Scientists have mapped the DNA of bacteria found within a chronic disease affecting grapevines, a feat they hope will ultimately help protect the multibillion-dollar grape industry that produces juice, jelly, wine, and other important products.
Researchers including several Rochester Institute of Technology faculty and alumni sequenced the microbiome found within tumors of grapevines afflicted with crown gall disease. The study spanned four continents and sheds light on the complex interaction between the grapevine and its microbial community, which could lead to better management of the crown gall disease in the future.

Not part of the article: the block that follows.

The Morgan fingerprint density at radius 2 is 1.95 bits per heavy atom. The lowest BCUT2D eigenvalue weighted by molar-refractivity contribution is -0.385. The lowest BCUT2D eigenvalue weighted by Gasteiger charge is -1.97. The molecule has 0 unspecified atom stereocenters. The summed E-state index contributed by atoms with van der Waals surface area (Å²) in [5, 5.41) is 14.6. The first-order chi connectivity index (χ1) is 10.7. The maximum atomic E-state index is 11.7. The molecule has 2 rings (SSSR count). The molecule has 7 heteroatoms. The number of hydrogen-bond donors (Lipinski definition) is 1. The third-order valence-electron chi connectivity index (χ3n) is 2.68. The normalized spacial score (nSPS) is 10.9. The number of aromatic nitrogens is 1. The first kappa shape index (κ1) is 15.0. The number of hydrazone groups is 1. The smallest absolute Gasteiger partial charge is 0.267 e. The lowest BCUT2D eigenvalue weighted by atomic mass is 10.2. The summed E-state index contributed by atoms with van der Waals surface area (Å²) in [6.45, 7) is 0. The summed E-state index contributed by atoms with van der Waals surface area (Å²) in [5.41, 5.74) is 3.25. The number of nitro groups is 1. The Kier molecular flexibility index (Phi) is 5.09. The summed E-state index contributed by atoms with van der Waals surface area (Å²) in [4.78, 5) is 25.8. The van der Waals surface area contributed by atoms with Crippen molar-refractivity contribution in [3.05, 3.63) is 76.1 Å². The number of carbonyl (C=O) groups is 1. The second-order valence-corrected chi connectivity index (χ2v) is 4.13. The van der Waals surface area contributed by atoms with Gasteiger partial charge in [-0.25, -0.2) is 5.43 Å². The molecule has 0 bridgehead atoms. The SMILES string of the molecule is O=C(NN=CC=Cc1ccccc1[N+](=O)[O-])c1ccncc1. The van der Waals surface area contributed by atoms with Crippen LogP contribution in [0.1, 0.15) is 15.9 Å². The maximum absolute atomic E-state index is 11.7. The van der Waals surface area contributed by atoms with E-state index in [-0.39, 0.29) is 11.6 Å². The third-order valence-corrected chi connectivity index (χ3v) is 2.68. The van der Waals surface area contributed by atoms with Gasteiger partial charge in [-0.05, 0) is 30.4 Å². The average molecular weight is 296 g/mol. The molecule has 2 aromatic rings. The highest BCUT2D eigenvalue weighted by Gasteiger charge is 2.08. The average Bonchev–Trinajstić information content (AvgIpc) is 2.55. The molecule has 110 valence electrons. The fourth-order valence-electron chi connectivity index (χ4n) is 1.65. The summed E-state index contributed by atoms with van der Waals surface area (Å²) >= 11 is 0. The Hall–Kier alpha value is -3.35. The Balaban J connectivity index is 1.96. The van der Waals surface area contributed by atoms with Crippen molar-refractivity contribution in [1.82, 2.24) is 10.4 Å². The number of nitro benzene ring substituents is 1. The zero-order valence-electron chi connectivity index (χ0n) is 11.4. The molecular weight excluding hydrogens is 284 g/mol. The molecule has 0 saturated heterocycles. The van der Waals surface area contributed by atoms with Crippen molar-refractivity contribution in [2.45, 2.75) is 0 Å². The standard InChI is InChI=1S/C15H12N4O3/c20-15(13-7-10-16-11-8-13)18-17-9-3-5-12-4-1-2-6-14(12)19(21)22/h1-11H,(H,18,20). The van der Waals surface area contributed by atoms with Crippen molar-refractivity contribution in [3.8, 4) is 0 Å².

"The research is important given that the Finger Lakes region is such a large producer of wine," said Professor André Hudson, head of RIT's Thomas H. Gosnell School of Life Sciences. "Crown gall disease is caused by the plant pathogen Allorhizobium Vitis and is one of the most debilitating diseases of grapes that impacts production and quality."
The disease occurs when bacteria infect grapevines at the crown of the plant, where the root and the shoot meet.